Part of Series


Natural Selections: Paul Winkler


Part of Natural Selections
Starts Thursday, 12 March 2015
Ends Thursday, 12 March 2015

In 1974 I was in Brussels speaking with Jacques Ledoux[1] and we were talking about the preservation of avant-garde films. He said each time you get a print made in a laboratory it looks different. I said why? And he said well they use different chemicals that are older or fresher and the machinery might not work. I said that’s no good. He said yes, the life of these prints has a limited time. For example if you have a sound strip, that’ll fall off. Eventually you finish up with no more images on the piece of celluloid.

In Australia they didn’t want my prints at the National Library, but by that time I was sort of discovered, and the Museum of Modern Art in New York said look Paul we think your films are really valuable, have you got any negatives, whatever you have, send it over, which I did and I think they took ten or fifteen films and they were all put onto inter-negative from which they made prints. Lo and behold, these prints today are as red as tomatoes. Those prints from Kodak at that time were not good.

Eventually all films will fade so badly that there’ll be nothing at all left. In 100 years there’ll be barely any film images left. These objects that we worked so hard to realise have something like a cancer, slowly deteriorates inside itself, there’s nothing you can do about it.

OtherFilm: When the print contains no more images, what is its value?

You can reminisce about what was on there, but unfortunately reminiscing doesn’t bring back those images.

There’s really no more room, no more demand for these prints. So, what the hell is going to happen to my films once I’m gone? And the images – where do they go? They dissipate. They just disappear. We don’t even know if they’ll last on the digital material. Digital breaks up, it stops. This will happen to all the discs. We don’t know.

Look at this. I was doing an experiment. Here there is no image. Just clear film to which I’ve attached some very fine coffee grains. This film is quite nice, tactile to feel. Come on feel it! Normally you’re not supposed to touch artworks, if I can call this an artwork. Now, if I work with this in the optical printer, which I have standing in the corner, depending on how I work, I will make a whole bloody new film out of this. The film I originally begun with is blank. And the new film that I make will eventually return to this state. Blank. So, this all goes in a circle. The original is blank, and if we wait for time to pass, the print will return to that state too.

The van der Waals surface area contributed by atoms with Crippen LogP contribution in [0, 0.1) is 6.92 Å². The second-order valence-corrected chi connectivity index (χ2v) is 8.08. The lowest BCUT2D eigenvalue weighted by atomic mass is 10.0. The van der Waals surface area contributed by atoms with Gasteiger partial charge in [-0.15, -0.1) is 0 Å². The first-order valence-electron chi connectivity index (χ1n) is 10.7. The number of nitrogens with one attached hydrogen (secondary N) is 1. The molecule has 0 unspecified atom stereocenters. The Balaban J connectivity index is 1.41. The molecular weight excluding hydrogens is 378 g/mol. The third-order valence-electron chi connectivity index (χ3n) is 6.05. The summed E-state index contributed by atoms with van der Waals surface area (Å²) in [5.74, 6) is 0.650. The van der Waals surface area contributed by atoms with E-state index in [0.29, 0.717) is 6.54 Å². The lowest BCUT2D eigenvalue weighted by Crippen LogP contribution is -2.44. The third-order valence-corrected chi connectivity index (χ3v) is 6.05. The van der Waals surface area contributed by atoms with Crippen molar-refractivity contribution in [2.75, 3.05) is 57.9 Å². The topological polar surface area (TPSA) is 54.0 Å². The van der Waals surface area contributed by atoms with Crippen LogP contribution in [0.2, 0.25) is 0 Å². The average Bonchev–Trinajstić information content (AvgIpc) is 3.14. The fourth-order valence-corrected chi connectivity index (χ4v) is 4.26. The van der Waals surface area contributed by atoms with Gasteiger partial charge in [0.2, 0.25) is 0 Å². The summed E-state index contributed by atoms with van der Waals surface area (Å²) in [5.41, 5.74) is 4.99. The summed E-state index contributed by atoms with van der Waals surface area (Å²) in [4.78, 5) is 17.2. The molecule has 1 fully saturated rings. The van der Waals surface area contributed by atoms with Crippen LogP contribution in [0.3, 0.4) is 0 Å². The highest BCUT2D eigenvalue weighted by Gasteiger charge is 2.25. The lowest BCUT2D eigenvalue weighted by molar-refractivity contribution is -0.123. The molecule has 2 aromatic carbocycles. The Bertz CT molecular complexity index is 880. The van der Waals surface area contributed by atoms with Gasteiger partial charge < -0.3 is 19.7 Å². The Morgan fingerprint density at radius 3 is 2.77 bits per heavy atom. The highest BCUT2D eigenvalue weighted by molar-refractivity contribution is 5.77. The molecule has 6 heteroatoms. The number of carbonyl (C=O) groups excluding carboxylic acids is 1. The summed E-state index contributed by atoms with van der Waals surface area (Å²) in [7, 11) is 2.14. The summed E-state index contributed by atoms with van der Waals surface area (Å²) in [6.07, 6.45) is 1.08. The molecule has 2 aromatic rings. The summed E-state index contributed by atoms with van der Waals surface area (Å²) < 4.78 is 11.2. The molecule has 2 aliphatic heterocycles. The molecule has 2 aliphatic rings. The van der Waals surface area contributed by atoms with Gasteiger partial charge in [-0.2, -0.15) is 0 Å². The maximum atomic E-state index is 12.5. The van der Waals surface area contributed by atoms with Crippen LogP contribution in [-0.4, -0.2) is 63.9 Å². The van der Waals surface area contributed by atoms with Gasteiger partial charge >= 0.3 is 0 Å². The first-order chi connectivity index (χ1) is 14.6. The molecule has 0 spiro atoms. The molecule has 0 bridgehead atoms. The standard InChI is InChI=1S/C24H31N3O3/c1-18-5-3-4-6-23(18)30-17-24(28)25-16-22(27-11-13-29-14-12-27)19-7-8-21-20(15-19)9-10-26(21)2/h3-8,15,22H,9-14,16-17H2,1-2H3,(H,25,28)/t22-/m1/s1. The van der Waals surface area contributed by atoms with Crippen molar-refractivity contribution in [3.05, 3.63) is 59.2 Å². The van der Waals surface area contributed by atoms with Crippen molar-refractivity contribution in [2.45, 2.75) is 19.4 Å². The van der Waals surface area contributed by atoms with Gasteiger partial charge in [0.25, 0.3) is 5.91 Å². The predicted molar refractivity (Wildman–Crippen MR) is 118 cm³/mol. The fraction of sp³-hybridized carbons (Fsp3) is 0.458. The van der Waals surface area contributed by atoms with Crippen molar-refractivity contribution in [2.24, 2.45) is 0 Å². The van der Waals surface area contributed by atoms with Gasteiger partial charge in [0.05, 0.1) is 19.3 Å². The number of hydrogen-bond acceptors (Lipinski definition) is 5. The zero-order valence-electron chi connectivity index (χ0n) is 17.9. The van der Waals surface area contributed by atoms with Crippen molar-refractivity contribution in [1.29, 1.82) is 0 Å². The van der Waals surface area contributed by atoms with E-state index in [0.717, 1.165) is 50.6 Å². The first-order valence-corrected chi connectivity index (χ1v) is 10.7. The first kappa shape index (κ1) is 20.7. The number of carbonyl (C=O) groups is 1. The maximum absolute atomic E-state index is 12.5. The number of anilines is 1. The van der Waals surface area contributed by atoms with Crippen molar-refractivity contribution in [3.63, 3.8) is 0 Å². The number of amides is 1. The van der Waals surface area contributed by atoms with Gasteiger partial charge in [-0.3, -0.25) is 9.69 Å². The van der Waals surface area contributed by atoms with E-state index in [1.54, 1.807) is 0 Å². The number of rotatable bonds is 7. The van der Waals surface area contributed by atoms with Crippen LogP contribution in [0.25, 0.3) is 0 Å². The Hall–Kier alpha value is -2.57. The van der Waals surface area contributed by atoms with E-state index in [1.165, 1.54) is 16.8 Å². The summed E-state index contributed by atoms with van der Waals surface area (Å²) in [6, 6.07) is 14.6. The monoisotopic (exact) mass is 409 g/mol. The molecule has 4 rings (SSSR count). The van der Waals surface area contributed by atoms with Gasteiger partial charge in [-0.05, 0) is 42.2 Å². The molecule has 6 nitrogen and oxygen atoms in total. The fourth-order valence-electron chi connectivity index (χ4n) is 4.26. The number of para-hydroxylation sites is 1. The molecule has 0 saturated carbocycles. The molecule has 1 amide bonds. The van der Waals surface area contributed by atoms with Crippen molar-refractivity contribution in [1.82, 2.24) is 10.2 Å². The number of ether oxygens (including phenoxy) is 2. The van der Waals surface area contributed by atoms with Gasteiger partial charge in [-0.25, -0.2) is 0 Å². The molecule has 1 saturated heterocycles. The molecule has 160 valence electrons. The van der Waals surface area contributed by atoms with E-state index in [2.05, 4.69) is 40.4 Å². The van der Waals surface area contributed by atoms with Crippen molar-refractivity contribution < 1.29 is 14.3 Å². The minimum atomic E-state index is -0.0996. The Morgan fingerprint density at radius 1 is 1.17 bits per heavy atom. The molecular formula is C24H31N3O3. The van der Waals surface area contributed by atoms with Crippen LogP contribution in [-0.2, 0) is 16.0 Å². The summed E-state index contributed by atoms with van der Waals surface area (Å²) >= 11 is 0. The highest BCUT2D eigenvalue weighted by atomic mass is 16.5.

OtherFilm: Is that that the life-cycle of a film. Start blank, accumulate images, return to blankness?

It has to return to nothing. That’s a terrible thing. It happens too soon. Too soon! This is why we go from one medium to another. To preserve. We know now that film is doomed because of the chemical processes that take place whether we like it or not, and this can be arrested only so much and only for a while, the disintegration just marches on and so we use another medium to preserve it on that for a while.

What is the life expectancy of all this stuff? If you bury this film and dig it up 100 years later the images would be gone but the film is still there. Blank film can last a very long time because it only carries itself. Plastic remains alive. It might live forever. The images on it are biodegradable but it is not.

A great deal of what I knew as cinema is now missing. Young people don’t know what film is and therefore don’t know what is missing. So, they never miss it. They don’t know that it is gone, because they never knew it was there. To them, I’m a mystical old fool talking about the past.

What I hate about digital is the artificiality of the image. A young person sees it as real. But I see it as artificial. Film has a real quality.

OtherFilm: What is the reality of the film image?

It’s human. Film moves through the camera. Everything that is set up to capture the image, the way it is cared for, and finally put on the screen. And the way the film looks. The actual look. That certain quality simply does not exist in the digital medium, which is cold. With film, there’s something human there. But this is a losing argument.

OtherFilm: Film is born, slowly degrades, and finally dies. Is that the essence of its human quality?

Yes, like a beautiful corpse. But to me the finality of that is bad. All the people who put so much in – is this how it all ends up? I think that’s horrible. I know I’m flogging a dead horse.

[1] Belgian cinema specialist, curator of the Royal Film Archive of Belgium from 1948 to 1988 and the founder of the Cinema Museum in Brussels in 1962